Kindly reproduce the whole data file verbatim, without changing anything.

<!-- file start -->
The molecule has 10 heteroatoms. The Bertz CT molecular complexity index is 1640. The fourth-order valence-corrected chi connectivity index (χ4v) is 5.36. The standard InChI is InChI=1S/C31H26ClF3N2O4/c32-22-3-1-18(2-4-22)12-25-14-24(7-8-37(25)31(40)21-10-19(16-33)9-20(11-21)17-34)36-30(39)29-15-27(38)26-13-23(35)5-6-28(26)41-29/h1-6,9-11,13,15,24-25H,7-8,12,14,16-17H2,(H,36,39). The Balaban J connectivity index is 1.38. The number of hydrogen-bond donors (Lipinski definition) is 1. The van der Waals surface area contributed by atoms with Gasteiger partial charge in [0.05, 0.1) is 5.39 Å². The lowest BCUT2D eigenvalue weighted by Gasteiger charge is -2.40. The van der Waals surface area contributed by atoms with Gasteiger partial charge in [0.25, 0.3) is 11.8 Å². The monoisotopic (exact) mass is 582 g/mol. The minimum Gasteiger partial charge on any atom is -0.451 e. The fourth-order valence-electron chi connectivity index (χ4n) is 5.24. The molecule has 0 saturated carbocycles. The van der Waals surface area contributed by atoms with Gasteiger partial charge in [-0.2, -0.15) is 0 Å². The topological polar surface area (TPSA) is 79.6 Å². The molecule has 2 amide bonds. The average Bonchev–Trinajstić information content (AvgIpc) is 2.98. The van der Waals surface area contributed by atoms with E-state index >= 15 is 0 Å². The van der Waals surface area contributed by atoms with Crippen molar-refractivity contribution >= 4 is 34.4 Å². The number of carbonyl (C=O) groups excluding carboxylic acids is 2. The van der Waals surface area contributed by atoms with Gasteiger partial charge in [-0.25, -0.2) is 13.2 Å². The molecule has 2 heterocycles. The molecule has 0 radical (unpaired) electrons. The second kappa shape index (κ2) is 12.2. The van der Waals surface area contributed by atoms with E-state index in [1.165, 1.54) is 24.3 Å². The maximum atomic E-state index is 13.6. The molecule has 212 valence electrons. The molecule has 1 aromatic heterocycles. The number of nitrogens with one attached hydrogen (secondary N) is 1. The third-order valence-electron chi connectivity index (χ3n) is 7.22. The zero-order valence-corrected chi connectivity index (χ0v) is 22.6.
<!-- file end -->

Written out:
The molecule has 10 heteroatoms. The Bertz CT molecular complexity index is 1640. The fourth-order valence-corrected chi connectivity index (χ4v) is 5.36. The standard InChI is InChI=1S/C31H26ClF3N2O4/c32-22-3-1-18(2-4-22)12-25-14-24(7-8-37(25)31(40)21-10-19(16-33)9-20(11-21)17-34)36-30(39)29-15-27(38)26-13-23(35)5-6-28(26)41-29/h1-6,9-11,13,15,24-25H,7-8,12,14,16-17H2,(H,36,39). The Balaban J connectivity index is 1.38. The number of hydrogen-bond donors (Lipinski definition) is 1. The van der Waals surface area contributed by atoms with Gasteiger partial charge in [0.05, 0.1) is 5.39 Å². The lowest BCUT2D eigenvalue weighted by Gasteiger charge is -2.40. The van der Waals surface area contributed by atoms with Gasteiger partial charge in [0.25, 0.3) is 11.8 Å². The monoisotopic (exact) mass is 582 g/mol. The minimum Gasteiger partial charge on any atom is -0.451 e. The fourth-order valence-electron chi connectivity index (χ4n) is 5.24. The molecule has 0 saturated carbocycles. The van der Waals surface area contributed by atoms with Gasteiger partial charge in [-0.2, -0.15) is 0 Å². The topological polar surface area (TPSA) is 79.6 Å². The molecule has 2 amide bonds. The average Bonchev–Trinajstić information content (AvgIpc) is 2.98. The van der Waals surface area contributed by atoms with E-state index >= 15 is 0 Å². The van der Waals surface area contributed by atoms with Crippen molar-refractivity contribution >= 4 is 34.4 Å². The number of carbonyl (C=O) groups excluding carboxylic acids is 2. The van der Waals surface area contributed by atoms with Gasteiger partial charge in [-0.25, -0.2) is 13.2 Å². The molecule has 2 heterocycles. The molecule has 0 radical (unpaired) electrons. The second kappa shape index (κ2) is 12.2. The van der Waals surface area contributed by atoms with E-state index in [1.165, 1.54) is 24.3 Å². The maximum atomic E-state index is 13.6. The molecule has 212 valence electrons. The molecule has 1 aromatic heterocycles. The number of nitrogens with one attached hydrogen (secondary N) is 1. The third-order valence-electron chi connectivity index (χ3n) is 7.22. The zero-order valence-corrected chi connectivity index (χ0v) is 22.6.